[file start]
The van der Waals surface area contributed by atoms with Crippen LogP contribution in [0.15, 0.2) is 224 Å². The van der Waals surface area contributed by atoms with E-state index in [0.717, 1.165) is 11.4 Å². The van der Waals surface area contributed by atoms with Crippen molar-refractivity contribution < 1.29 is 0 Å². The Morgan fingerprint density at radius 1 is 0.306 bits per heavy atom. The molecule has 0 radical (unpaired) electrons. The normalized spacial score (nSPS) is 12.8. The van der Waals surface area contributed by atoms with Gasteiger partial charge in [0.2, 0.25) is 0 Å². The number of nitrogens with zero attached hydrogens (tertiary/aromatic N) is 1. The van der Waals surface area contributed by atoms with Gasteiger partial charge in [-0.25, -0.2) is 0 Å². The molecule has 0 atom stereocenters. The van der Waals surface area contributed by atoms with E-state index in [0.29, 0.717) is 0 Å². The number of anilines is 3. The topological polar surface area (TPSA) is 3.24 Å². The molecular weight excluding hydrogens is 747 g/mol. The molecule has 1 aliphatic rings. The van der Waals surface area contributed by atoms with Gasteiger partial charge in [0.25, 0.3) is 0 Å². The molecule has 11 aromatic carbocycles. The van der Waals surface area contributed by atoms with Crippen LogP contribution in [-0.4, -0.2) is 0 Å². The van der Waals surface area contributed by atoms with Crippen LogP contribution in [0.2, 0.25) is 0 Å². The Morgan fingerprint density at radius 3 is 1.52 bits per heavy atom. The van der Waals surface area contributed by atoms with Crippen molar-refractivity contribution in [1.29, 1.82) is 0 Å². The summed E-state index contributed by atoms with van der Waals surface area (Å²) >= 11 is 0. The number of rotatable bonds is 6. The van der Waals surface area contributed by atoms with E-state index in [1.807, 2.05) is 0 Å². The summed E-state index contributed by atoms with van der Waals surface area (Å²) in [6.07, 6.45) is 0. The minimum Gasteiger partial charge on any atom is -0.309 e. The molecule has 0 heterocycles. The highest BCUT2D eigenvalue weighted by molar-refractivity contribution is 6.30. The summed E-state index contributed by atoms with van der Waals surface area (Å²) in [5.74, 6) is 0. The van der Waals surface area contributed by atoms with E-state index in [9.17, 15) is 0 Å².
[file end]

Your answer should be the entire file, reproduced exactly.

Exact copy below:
The van der Waals surface area contributed by atoms with Crippen LogP contribution in [0.15, 0.2) is 224 Å². The van der Waals surface area contributed by atoms with E-state index in [0.717, 1.165) is 11.4 Å². The van der Waals surface area contributed by atoms with Crippen molar-refractivity contribution < 1.29 is 0 Å². The Morgan fingerprint density at radius 1 is 0.306 bits per heavy atom. The molecule has 0 radical (unpaired) electrons. The normalized spacial score (nSPS) is 12.8. The van der Waals surface area contributed by atoms with Gasteiger partial charge in [0.2, 0.25) is 0 Å². The number of nitrogens with zero attached hydrogens (tertiary/aromatic N) is 1. The van der Waals surface area contributed by atoms with Gasteiger partial charge in [-0.25, -0.2) is 0 Å². The molecule has 0 atom stereocenters. The van der Waals surface area contributed by atoms with E-state index in [0.29, 0.717) is 0 Å². The number of anilines is 3. The topological polar surface area (TPSA) is 3.24 Å². The molecular weight excluding hydrogens is 747 g/mol. The molecule has 1 aliphatic rings. The van der Waals surface area contributed by atoms with Gasteiger partial charge in [0.25, 0.3) is 0 Å². The molecule has 11 aromatic carbocycles. The van der Waals surface area contributed by atoms with Crippen LogP contribution in [-0.4, -0.2) is 0 Å². The van der Waals surface area contributed by atoms with Crippen LogP contribution in [0.2, 0.25) is 0 Å². The Morgan fingerprint density at radius 3 is 1.52 bits per heavy atom. The van der Waals surface area contributed by atoms with Crippen molar-refractivity contribution in [1.29, 1.82) is 0 Å². The summed E-state index contributed by atoms with van der Waals surface area (Å²) >= 11 is 0. The number of rotatable bonds is 6. The van der Waals surface area contributed by atoms with E-state index in [1.807, 2.05) is 0 Å². The summed E-state index contributed by atoms with van der Waals surface area (Å²) in [6.07, 6.45) is 0. The minimum Gasteiger partial charge on any atom is -0.309 e. The molecule has 0 heterocycles. The highest BCUT2D eigenvalue weighted by molar-refractivity contribution is 6.30. The summed E-state index contributed by atoms with van der Waals surface area (Å²) in [5.74, 6) is 0. The van der Waals surface area contributed by atoms with E-state index in [9.17, 15) is 0 Å².